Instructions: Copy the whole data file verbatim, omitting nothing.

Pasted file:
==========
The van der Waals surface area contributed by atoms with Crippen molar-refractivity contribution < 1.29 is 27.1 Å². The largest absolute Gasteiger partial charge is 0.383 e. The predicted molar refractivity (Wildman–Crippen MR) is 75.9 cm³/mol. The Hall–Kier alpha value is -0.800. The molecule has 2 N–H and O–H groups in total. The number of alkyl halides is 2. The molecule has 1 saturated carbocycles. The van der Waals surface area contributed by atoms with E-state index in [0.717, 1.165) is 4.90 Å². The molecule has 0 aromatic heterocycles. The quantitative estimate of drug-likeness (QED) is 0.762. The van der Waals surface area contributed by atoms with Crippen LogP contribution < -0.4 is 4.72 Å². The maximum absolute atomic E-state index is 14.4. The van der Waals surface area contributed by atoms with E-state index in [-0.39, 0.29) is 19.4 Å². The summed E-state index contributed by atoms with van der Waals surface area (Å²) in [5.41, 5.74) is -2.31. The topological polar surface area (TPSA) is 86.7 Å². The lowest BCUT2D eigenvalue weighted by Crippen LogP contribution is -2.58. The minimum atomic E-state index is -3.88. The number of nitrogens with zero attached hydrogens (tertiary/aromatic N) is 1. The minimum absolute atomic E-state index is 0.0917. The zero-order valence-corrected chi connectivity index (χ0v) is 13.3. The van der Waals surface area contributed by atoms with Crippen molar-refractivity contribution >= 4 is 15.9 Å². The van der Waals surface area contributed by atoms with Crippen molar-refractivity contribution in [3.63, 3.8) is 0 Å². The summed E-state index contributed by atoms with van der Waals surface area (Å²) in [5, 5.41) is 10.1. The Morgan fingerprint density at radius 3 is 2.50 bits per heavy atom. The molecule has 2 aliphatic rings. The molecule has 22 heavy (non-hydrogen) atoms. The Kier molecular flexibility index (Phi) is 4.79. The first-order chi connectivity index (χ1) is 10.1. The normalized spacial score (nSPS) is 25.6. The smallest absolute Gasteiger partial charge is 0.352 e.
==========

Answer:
The van der Waals surface area contributed by atoms with Crippen molar-refractivity contribution < 1.29 is 27.1 Å². The largest absolute Gasteiger partial charge is 0.383 e. The predicted molar refractivity (Wildman–Crippen MR) is 75.9 cm³/mol. The Hall–Kier alpha value is -0.800. The molecule has 2 N–H and O–H groups in total. The number of alkyl halides is 2. The molecule has 1 saturated carbocycles. The van der Waals surface area contributed by atoms with E-state index in [0.717, 1.165) is 4.90 Å². The molecule has 0 aromatic heterocycles. The quantitative estimate of drug-likeness (QED) is 0.762. The van der Waals surface area contributed by atoms with Crippen LogP contribution < -0.4 is 4.72 Å². The maximum absolute atomic E-state index is 14.4. The van der Waals surface area contributed by atoms with E-state index in [-0.39, 0.29) is 19.4 Å². The summed E-state index contributed by atoms with van der Waals surface area (Å²) in [5.41, 5.74) is -2.31. The topological polar surface area (TPSA) is 86.7 Å². The lowest BCUT2D eigenvalue weighted by Crippen LogP contribution is -2.58. The minimum atomic E-state index is -3.88. The number of nitrogens with zero attached hydrogens (tertiary/aromatic N) is 1. The minimum absolute atomic E-state index is 0.0917. The zero-order valence-corrected chi connectivity index (χ0v) is 13.3. The van der Waals surface area contributed by atoms with Crippen molar-refractivity contribution >= 4 is 15.9 Å². The van der Waals surface area contributed by atoms with Crippen molar-refractivity contribution in [3.63, 3.8) is 0 Å². The summed E-state index contributed by atoms with van der Waals surface area (Å²) in [5, 5.41) is 10.1. The Morgan fingerprint density at radius 3 is 2.50 bits per heavy atom. The molecule has 2 aliphatic rings. The molecule has 22 heavy (non-hydrogen) atoms. The Kier molecular flexibility index (Phi) is 4.79. The first-order chi connectivity index (χ1) is 10.1. The normalized spacial score (nSPS) is 25.6. The smallest absolute Gasteiger partial charge is 0.352 e.